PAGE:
As clients ask for more customized solutions, M Moser contributes its the global perspective.
THIS ARTICLE WAS PUBLISHED IN THE ‘Q’ – THE REGISTRY’S PRINT PUBLICATION – IN FEBRUARY OF 2017[dropcap]W[/dropcap]hen he joined the M Moser Associates, Steve Lawler was tasked with accelerating the development of the firm’s design and construction approach of Integrated Project Delivery; employing collaborative Building Information Modeling (BIM) and Virtual Design and Construction (VDC) technologies in the US market. Now, nearly fours into the role, he reflects on the his and the firm’s growth and provides a perspective on the market and where it’s heading.
THE REGISTRY: Steve, how long have you been with M Moser, and what attracted you to the organization?
Steve Lawler: I have been with M Moser for nearly four years. The ability to start from a clean sheet of paper, hand select a team and build a new office for a 35 year old company changing the traditional design and delivery paradigm is what inspired me to join M Moser. As licensed architects and contractors, M Moser is the foremost global architecture practice with the capacity to provide end-to-end integrated, solutions for our clients. Harkening back to the origins of my profession, with the architect as leader and master builder, how could I say no?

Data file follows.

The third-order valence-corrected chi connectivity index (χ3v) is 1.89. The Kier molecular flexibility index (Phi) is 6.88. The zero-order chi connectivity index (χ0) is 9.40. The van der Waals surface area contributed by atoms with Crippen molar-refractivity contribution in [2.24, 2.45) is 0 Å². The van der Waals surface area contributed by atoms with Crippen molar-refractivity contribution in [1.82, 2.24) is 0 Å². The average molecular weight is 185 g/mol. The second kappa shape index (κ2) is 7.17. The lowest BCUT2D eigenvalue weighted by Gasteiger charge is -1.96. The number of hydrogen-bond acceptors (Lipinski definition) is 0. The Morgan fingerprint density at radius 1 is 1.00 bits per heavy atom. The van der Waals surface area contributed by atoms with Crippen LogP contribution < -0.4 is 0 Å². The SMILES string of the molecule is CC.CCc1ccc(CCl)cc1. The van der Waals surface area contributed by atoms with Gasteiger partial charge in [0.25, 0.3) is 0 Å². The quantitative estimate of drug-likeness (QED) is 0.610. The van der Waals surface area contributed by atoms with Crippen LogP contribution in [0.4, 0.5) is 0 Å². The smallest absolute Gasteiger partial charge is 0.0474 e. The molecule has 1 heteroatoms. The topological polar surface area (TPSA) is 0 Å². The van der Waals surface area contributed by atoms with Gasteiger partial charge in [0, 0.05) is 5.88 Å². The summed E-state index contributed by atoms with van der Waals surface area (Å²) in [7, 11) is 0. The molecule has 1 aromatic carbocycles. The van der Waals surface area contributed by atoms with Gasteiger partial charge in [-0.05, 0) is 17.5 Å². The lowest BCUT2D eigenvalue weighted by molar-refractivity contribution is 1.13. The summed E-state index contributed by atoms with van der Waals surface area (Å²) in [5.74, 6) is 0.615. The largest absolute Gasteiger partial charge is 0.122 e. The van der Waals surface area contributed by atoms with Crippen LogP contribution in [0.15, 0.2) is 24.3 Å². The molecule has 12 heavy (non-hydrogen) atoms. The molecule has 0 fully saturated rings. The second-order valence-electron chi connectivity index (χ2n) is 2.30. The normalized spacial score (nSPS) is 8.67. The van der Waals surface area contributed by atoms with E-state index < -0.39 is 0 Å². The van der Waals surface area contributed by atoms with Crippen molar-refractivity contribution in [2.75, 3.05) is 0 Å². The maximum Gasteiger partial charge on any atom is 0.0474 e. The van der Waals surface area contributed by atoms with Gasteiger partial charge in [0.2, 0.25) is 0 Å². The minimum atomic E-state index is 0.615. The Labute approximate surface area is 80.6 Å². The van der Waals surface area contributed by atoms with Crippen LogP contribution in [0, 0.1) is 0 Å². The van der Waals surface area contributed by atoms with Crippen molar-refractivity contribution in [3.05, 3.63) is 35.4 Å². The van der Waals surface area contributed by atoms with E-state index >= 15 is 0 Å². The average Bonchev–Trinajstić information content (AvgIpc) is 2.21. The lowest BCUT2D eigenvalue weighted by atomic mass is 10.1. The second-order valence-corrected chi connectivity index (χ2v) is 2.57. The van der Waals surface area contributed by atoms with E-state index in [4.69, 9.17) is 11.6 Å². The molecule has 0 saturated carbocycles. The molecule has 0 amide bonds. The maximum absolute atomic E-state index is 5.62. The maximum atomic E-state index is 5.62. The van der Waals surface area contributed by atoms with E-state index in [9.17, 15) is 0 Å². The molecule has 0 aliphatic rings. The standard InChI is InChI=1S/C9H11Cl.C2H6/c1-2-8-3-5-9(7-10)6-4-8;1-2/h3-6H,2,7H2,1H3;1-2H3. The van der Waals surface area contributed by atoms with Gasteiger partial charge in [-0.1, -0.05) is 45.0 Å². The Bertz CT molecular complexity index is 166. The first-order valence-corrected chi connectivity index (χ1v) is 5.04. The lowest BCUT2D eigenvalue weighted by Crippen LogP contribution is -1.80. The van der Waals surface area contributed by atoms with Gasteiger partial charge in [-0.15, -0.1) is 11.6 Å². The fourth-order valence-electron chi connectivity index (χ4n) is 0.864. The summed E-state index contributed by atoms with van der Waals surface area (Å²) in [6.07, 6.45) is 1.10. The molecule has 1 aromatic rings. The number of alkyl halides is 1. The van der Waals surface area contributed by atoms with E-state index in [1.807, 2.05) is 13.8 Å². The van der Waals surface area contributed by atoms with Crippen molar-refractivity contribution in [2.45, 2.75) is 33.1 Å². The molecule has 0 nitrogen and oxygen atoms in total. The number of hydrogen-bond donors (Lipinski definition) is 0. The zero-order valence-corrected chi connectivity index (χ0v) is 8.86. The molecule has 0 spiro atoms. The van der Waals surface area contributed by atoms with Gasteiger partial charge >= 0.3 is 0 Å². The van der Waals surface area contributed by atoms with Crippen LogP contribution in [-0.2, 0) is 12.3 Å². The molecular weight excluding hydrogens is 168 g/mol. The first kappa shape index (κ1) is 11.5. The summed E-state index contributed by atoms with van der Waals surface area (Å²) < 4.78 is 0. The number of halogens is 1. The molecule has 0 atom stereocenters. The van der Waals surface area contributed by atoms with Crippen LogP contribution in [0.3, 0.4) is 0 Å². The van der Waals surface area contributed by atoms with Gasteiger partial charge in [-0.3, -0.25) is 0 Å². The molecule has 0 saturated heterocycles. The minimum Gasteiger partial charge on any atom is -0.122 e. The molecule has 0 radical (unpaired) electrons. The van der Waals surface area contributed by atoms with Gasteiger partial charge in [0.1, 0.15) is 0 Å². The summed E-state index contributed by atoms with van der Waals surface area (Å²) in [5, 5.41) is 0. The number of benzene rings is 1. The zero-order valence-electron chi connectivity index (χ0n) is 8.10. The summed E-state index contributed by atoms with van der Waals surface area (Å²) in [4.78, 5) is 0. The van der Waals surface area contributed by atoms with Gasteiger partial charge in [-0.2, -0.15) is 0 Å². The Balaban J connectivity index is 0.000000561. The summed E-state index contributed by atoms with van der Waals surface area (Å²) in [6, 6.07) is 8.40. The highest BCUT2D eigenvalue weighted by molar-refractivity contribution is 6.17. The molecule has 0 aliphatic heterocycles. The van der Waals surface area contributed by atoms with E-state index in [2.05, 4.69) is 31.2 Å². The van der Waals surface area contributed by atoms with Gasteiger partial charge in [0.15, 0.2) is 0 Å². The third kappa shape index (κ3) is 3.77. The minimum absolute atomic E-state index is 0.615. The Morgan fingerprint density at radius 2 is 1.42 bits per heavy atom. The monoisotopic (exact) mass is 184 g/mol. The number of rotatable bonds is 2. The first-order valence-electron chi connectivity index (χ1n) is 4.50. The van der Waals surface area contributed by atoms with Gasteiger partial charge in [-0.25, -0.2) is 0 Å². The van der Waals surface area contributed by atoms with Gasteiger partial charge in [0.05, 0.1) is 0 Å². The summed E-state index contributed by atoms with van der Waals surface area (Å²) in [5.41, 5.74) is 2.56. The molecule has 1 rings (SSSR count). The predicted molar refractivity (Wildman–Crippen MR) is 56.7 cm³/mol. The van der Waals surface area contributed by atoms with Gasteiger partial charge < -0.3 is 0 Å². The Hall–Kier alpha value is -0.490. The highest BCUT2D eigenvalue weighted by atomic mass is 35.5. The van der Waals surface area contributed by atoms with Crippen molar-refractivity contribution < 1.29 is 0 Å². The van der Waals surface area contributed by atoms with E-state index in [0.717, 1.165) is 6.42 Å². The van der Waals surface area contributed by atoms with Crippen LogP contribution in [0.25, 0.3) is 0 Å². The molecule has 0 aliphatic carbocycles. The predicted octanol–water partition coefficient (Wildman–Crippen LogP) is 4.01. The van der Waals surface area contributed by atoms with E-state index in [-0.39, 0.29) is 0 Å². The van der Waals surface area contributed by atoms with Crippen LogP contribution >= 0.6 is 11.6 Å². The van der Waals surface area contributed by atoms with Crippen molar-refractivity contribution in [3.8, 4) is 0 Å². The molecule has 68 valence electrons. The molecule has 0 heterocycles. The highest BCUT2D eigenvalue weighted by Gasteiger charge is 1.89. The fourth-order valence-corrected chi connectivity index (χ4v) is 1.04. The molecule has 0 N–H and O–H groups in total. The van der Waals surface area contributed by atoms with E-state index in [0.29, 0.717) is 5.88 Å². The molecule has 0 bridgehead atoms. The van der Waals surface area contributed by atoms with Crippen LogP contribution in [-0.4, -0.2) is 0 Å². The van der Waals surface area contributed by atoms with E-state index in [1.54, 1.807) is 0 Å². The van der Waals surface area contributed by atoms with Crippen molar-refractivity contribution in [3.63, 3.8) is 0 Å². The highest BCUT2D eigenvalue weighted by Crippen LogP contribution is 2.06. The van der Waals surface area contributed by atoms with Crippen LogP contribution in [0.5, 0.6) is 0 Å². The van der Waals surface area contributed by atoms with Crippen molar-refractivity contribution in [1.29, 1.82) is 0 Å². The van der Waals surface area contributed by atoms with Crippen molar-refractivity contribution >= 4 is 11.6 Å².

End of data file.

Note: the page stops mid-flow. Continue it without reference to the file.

TR: You have worked in the industry in the Bay Area for a while now and have seen several cycles come and go. What strikes you about this cycle?
SL: What surprises me most about our current cycle – after seeing a few of them come and go – is the sustainability of it. Instead of a rapid rise and fall where you see ‘irrational exuberance,’ this has been a long and steady climb. There has definitely been excitement and rapid growth, but it has been tempered with a sense of reality, a grounding that hasn’t been present in the past. The flip side of that is that it won’t likely bust in the same way as it has in the past. We are hearing from clients that 2017 will be a plateau year, and that they are looking at growth outside the Bay Area, but few are experiencing significant cut backs.
TR: As you have navigated through the industry over the last few decades, what has stayed the same, and what has changed?
SL: One of the biggest changes in our industry that I have seen has really come about over the past couple years. Sustainability has been a large part of our business for a while now, but the focus is shifting to include people – employees, residents, etc – in every design solution. Instead of just ensuring that our work protects the environment, we are working towards designing solutions that support the health and well-being of anyone who will use the space. What hasn’t changed, the flippant answer; our fees…
TR: If 2016 was a successful year for the industry, in general, how do you feel about 2017?
SL: I feel as though things will continue steadily forward.
TR: What concerns you about the year ahead, and conversely, where do you see opportunities to evolve?